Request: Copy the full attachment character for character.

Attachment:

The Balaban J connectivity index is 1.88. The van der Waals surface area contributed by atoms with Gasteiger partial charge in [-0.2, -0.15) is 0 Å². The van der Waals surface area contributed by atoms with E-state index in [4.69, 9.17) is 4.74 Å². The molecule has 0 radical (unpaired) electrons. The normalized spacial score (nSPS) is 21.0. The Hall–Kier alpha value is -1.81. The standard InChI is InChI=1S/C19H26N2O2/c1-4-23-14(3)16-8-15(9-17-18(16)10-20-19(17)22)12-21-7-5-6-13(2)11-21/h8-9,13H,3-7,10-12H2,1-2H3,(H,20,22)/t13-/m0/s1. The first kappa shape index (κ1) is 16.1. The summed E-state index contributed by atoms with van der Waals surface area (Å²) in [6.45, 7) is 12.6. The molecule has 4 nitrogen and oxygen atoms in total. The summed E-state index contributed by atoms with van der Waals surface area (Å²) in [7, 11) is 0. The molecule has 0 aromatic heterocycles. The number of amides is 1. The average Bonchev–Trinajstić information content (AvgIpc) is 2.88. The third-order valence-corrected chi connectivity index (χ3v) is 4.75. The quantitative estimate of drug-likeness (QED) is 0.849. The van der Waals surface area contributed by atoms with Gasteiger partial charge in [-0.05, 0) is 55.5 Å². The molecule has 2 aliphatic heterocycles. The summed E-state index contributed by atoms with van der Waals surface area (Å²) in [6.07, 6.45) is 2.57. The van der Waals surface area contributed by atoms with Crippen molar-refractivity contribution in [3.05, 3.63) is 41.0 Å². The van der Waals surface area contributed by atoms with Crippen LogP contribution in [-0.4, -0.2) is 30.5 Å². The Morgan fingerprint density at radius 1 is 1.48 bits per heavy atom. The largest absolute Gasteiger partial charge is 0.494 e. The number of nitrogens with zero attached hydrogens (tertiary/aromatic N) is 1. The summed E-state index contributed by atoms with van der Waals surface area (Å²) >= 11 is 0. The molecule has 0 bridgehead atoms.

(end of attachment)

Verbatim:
The Balaban J connectivity index is 1.88. The van der Waals surface area contributed by atoms with Gasteiger partial charge in [-0.2, -0.15) is 0 Å². The van der Waals surface area contributed by atoms with E-state index in [4.69, 9.17) is 4.74 Å². The molecule has 0 radical (unpaired) electrons. The normalized spacial score (nSPS) is 21.0. The Hall–Kier alpha value is -1.81. The standard InChI is InChI=1S/C19H26N2O2/c1-4-23-14(3)16-8-15(9-17-18(16)10-20-19(17)22)12-21-7-5-6-13(2)11-21/h8-9,13H,3-7,10-12H2,1-2H3,(H,20,22)/t13-/m0/s1. The first kappa shape index (κ1) is 16.1. The summed E-state index contributed by atoms with van der Waals surface area (Å²) in [6.45, 7) is 12.6. The molecule has 4 nitrogen and oxygen atoms in total. The summed E-state index contributed by atoms with van der Waals surface area (Å²) in [7, 11) is 0. The molecule has 0 aromatic heterocycles. The number of amides is 1. The average Bonchev–Trinajstić information content (AvgIpc) is 2.88. The third-order valence-corrected chi connectivity index (χ3v) is 4.75. The quantitative estimate of drug-likeness (QED) is 0.849. The van der Waals surface area contributed by atoms with Gasteiger partial charge in [-0.05, 0) is 55.5 Å². The molecule has 2 aliphatic heterocycles. The summed E-state index contributed by atoms with van der Waals surface area (Å²) in [6.07, 6.45) is 2.57. The van der Waals surface area contributed by atoms with Crippen molar-refractivity contribution in [3.05, 3.63) is 41.0 Å². The van der Waals surface area contributed by atoms with Crippen LogP contribution in [-0.4, -0.2) is 30.5 Å². The Morgan fingerprint density at radius 1 is 1.48 bits per heavy atom. The largest absolute Gasteiger partial charge is 0.494 e. The number of nitrogens with zero attached hydrogens (tertiary/aromatic N) is 1. The summed E-state index contributed by atoms with van der Waals surface area (Å²) >= 11 is 0. The molecule has 0 bridgehead atoms.